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Forschungszentrum Jülich - Institute of Bioorganic Chemistry (IBOC), Duitsland

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Traineeship proposition


Traditionally nonenzymatic halogenation is used for pharmaceutical and agrochemical applications. This leads to deleterious reagents and lacks regiocontrol. Therefore developing new economical and environmentally friendly industrial processes are necessary. These processes would be more reliable, easy and cleaner methods for the regioselective halogenation of organic compounds. In nature halogenases are often used to regio-selectively halogenate a diverse range of biosynthetic precursors. This introduction of halogens often has a great effect on the biological activity of the resulting natural products. Flavin-dependent halogenases are such halogens but there is not much known about them yet. Therefor a study was started by Jan Gebauer the investigate two proteins that may be flavin-dependent halogenases. Jan Gebauer is doing his PhD on this topic. To investigate this, the two genes had to be expressed in Escherichia coli (E.coli). So, the goal of this study was to identify and characterize these two proteins.

To be able to express the genes in E.coli firstly cultures forming flavin reductase SSuE in E.coli TunerTM (DE3)pGEB-SSuE-His6 were made. Then the cells were harvest and overnight cultures were made. A NanoDrop UV-VIS spectrophotometer was used to measure the optical density of the cultures and the concentration of the PCR products.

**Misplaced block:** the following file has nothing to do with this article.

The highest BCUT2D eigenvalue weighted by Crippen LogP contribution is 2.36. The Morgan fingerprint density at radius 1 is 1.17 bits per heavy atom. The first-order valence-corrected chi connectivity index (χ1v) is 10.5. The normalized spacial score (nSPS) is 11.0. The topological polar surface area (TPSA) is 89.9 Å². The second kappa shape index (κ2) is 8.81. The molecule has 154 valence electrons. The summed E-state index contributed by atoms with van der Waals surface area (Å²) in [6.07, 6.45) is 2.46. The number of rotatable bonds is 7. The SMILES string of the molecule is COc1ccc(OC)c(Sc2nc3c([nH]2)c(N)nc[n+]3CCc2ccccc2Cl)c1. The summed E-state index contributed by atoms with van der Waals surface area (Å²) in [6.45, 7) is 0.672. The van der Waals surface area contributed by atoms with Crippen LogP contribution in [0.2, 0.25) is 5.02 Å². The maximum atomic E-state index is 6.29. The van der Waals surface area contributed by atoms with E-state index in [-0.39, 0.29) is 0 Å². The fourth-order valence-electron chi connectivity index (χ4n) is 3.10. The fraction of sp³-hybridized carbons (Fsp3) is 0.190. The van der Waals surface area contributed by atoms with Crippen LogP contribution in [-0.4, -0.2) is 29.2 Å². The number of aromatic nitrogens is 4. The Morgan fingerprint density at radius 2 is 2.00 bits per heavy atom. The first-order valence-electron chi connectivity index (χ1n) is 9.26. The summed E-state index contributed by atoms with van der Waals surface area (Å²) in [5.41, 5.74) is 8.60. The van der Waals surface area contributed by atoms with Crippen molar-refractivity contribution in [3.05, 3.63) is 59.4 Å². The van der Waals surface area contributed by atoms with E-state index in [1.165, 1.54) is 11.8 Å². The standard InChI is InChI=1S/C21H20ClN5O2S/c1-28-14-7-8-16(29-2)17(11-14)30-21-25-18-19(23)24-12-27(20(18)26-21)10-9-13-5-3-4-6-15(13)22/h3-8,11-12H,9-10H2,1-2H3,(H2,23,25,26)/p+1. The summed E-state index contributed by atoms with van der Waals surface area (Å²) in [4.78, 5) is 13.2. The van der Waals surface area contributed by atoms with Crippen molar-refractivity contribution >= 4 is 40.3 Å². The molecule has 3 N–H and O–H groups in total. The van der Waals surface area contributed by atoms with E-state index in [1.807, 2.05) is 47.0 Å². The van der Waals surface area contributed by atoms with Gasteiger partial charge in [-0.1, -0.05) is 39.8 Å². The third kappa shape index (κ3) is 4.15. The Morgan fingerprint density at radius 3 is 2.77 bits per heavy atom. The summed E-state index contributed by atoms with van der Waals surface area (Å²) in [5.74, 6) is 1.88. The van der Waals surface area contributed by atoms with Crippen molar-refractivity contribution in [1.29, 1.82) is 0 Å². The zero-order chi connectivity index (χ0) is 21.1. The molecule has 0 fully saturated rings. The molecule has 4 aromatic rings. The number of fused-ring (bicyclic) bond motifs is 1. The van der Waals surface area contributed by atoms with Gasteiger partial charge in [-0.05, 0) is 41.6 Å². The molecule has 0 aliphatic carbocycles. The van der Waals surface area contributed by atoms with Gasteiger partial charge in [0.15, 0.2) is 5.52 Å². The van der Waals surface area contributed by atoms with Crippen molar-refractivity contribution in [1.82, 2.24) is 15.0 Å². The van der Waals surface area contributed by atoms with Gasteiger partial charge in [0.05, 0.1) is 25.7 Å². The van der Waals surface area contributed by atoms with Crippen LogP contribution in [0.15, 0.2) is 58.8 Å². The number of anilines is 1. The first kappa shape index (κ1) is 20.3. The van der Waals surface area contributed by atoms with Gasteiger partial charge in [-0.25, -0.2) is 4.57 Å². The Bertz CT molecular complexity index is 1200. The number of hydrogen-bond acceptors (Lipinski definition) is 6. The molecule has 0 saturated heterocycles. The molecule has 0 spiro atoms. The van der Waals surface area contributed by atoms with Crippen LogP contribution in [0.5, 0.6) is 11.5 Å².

Next PCR was used to multiply the uncharacterized deoxyribonucleic acid (DNA) sequences and PCR purification was done. Thereafter Gibson assembly and plasmid prep is done. Then Phaenic expression, cloning of the plasmids and plasmid isolation is done. The previous steps are done to combine the DNA sequences with the chosen expression vector for E. coli., to express them and isolate the plasmids in the cells. Thereafter sequencing could be done to compare the new constructs with the desired genes of flavin-dependent enzymes. Next the cells were grown on plates and transformation E.coli DH5α was done. Lastly gels and a SDS-page were ran to see if DNA was included in the vector and if unknown DNA sequences were successfully activated in BL21.

The results that were accomplished in this study are that NH153 and NC201 were successfully expressed in E.coli and NH153 and RadH were active in BL21. The experiment is not finished. MALDI-TOF analysis, conversion with expressed reductase and halogenase, optimizing reaction conditions, upscaling and rational substrate scope investigation should be done.


Leo-Brandt-Str., Building 15.8
52426 Julich


Traineeship supervisor
Jan Gebauer
+49-2461 / 61-3785
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